General Articles

Statement of SIECUS President, Joseph DiNorcia, Jr., on World AIDS Day 2008

New York, NYToday is World AIDS Day. It is a day for us to remember our friends, family, and loved ones who have lost their lives to this epidemic, and show our support for the millions and millions across the globe who are living with HIV and AIDS. At the same time, we use this day to take stock of the progress and shortcomings of the last year, while gathering our strength to fight onward over the long months and years ahead.

Once again, over the past year, the President’s Emergency Plan for AIDS Relief (PEPFAR) has provided unparalleled resources to combat the spread of AIDS and to provide treatment for those affected by AIDS and HIV. But, Congress has not enacted fixes to PEPFAR that would make it even more efficient and effective, particularly on the issue of prevention. Still in place are arbitrary funding requirements that emphasize flawed abstinence programs over sound prevention methods, and ideologically driven restrictions that prevent international organizations from concentrating their efforts on communities like youth, young women, and commercial sex workers who need the most immediate help. In the coming year, President-Elect Obama should work with the Congress to mitigate the impact of these and other harmful policies and practices that hamper PEPFAR and keep a good program from truly being a great program.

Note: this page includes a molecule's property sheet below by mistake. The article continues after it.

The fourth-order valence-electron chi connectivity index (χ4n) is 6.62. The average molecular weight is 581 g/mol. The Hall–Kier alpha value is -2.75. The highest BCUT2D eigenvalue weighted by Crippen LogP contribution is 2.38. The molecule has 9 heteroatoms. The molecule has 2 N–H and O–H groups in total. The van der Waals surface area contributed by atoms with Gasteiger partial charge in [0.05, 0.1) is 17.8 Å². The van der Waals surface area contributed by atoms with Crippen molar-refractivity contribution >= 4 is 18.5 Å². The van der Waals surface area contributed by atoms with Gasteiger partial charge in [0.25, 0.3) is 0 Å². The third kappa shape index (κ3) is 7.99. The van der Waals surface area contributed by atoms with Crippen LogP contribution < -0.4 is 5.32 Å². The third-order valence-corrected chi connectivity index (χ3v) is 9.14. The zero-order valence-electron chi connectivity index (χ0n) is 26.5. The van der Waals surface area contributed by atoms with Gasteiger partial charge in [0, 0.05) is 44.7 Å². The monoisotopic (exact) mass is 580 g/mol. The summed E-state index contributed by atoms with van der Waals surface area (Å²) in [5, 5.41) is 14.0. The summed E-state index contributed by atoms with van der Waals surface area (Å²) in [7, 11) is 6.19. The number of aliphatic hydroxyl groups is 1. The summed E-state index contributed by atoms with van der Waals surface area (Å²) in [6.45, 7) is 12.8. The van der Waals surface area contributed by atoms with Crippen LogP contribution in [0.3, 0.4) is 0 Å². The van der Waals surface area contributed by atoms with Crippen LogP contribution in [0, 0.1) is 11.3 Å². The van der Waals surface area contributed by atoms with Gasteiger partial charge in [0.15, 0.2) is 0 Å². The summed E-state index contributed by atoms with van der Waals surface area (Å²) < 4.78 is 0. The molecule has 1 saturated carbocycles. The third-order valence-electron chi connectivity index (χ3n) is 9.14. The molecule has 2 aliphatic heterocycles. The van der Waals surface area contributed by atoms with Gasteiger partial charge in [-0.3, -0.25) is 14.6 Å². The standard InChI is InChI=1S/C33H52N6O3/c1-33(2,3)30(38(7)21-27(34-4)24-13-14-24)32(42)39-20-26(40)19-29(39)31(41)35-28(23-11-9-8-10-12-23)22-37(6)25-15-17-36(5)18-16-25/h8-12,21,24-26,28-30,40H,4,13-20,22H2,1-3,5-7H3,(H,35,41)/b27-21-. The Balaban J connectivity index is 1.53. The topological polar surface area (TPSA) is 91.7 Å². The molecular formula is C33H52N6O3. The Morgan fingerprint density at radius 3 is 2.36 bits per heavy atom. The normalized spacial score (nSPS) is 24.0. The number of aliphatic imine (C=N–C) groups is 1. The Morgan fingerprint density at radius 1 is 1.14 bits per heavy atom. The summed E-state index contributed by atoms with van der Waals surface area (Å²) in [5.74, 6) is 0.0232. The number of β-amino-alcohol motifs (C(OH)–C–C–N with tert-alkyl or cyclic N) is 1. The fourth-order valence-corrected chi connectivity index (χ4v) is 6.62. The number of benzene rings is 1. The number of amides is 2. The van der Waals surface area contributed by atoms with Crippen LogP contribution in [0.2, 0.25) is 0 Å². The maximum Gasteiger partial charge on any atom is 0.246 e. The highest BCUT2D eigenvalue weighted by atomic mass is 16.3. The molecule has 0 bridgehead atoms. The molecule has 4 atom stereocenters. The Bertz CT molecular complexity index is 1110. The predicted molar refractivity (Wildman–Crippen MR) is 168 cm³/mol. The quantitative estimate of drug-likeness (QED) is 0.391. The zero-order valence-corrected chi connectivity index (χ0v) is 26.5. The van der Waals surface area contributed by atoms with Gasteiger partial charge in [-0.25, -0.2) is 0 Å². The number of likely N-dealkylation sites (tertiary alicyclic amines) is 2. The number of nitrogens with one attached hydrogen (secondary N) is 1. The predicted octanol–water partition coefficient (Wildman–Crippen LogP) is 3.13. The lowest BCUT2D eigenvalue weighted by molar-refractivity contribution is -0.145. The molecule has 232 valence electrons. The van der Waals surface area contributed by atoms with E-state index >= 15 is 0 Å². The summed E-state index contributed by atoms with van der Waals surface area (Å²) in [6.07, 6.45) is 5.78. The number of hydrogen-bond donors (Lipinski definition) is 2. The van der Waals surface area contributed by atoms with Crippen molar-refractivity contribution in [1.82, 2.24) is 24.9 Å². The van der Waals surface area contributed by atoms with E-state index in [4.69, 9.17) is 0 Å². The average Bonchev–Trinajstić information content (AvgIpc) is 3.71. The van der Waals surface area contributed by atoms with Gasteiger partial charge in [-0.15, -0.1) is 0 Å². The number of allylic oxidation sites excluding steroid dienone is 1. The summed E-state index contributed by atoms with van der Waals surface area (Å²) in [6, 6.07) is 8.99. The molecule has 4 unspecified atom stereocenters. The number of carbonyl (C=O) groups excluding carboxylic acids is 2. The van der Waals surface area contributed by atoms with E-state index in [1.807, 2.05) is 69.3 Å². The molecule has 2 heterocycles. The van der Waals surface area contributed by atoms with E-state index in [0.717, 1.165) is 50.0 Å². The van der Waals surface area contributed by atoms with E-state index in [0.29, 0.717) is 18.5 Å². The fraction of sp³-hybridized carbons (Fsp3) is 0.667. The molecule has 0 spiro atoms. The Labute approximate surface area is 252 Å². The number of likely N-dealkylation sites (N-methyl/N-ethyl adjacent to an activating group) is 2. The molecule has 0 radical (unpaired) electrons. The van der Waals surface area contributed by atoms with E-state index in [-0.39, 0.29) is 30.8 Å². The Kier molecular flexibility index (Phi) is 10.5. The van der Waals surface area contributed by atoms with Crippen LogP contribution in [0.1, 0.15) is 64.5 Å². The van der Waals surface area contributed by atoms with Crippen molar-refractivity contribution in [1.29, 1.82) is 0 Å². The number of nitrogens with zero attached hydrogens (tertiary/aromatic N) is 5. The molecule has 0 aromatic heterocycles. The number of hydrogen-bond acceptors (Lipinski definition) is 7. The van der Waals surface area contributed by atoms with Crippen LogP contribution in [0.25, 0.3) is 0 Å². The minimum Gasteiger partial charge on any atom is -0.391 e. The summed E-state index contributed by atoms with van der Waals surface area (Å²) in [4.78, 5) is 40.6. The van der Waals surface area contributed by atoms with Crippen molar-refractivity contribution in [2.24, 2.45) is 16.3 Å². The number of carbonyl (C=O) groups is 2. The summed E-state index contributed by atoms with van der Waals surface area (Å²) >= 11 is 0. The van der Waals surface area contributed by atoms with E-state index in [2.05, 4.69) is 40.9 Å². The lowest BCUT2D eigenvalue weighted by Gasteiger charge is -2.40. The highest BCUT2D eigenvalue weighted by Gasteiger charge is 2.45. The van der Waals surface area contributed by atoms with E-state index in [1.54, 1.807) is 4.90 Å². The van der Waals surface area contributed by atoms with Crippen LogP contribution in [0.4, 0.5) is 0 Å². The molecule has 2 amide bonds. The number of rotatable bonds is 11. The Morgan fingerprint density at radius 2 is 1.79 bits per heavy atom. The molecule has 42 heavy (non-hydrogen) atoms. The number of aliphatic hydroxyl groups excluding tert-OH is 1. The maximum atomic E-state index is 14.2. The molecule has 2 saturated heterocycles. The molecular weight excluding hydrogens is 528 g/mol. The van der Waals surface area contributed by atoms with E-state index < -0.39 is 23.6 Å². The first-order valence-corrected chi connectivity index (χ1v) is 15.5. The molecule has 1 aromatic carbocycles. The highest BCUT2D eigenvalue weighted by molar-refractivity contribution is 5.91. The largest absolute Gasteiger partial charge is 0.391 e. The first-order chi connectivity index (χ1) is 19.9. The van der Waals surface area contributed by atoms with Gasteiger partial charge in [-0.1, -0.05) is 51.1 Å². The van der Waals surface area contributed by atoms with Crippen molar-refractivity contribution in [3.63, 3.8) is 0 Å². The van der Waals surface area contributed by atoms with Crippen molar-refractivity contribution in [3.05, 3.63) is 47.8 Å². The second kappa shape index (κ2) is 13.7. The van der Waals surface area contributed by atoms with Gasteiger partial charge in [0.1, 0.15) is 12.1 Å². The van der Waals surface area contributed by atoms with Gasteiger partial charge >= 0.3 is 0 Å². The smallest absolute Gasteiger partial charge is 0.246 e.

Our attention should also increasingly turn inward. We have an epidemic here at home that has been neglected for far too long. It is time for Democrats, who will now control expanded majorities in the Senate and the House, as well as the White House, to fulfill promises to devise and implement a National AIDS Strategy (NAS). 
The NAS, however, must be more than a paper tiger. It must be a comprehensive, long-ranging plan that not only incorporates the best practices and policies, but is also fully funded and properly managed. The stakes are too high for the federal government to phone it in on this one. And, of course, the NAS must incorporate policies and funds that support comprehensive sex education as an integral part of HIV prevention. There is no more cost effective or surefire way to defeat the HIV/AIDS epidemic than by dedicating resources to teach young people how to protect themselves for the rest of their lives.

World AIDS Day is a day of mixed emotion for many of us. As we look back on the sadness and loss that this terrible disease has inflicted, we are always able to turn our gaze forward to the possibility that this year could be the year we turn things around. Let’s work together to make sure that happens.